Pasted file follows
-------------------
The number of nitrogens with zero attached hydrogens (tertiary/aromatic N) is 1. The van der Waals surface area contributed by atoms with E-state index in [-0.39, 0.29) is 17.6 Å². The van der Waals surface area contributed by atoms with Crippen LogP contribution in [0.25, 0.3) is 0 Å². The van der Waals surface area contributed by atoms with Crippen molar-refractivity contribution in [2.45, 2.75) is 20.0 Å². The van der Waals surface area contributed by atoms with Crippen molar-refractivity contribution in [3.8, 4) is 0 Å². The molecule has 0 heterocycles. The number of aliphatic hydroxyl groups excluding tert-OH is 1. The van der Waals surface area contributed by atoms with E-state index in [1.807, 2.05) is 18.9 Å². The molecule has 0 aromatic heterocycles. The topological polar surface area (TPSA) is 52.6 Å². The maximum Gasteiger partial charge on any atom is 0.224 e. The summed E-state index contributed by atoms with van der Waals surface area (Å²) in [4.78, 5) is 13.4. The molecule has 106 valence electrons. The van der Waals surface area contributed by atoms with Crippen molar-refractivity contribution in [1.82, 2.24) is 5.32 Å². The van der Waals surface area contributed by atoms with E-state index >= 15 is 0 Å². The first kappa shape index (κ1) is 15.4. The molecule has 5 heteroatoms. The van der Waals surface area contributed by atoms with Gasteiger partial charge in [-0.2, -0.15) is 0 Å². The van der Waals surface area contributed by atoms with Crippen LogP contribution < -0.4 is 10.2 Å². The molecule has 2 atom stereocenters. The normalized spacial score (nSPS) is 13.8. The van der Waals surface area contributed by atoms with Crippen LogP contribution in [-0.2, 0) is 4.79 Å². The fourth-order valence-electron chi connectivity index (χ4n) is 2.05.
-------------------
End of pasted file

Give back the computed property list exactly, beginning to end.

The number of nitrogens with zero attached hydrogens (tertiary/aromatic N) is 1. The van der Waals surface area contributed by atoms with E-state index in [-0.39, 0.29) is 17.6 Å². The van der Waals surface area contributed by atoms with Crippen LogP contribution in [0.25, 0.3) is 0 Å². The van der Waals surface area contributed by atoms with Crippen molar-refractivity contribution in [2.45, 2.75) is 20.0 Å². The van der Waals surface area contributed by atoms with Crippen molar-refractivity contribution in [3.8, 4) is 0 Å². The molecule has 0 heterocycles. The number of aliphatic hydroxyl groups excluding tert-OH is 1. The van der Waals surface area contributed by atoms with E-state index in [1.807, 2.05) is 18.9 Å². The molecule has 0 aromatic heterocycles. The topological polar surface area (TPSA) is 52.6 Å². The maximum Gasteiger partial charge on any atom is 0.224 e. The summed E-state index contributed by atoms with van der Waals surface area (Å²) in [4.78, 5) is 13.4. The molecule has 106 valence electrons. The van der Waals surface area contributed by atoms with Crippen molar-refractivity contribution in [1.82, 2.24) is 5.32 Å². The van der Waals surface area contributed by atoms with E-state index >= 15 is 0 Å². The first kappa shape index (κ1) is 15.4. The molecule has 5 heteroatoms. The van der Waals surface area contributed by atoms with Gasteiger partial charge in [-0.2, -0.15) is 0 Å². The van der Waals surface area contributed by atoms with Crippen LogP contribution < -0.4 is 10.2 Å². The molecule has 2 atom stereocenters. The normalized spacial score (nSPS) is 13.8. The van der Waals surface area contributed by atoms with Crippen LogP contribution in [-0.2, 0) is 4.79 Å². The fourth-order valence-electron chi connectivity index (χ4n) is 2.05.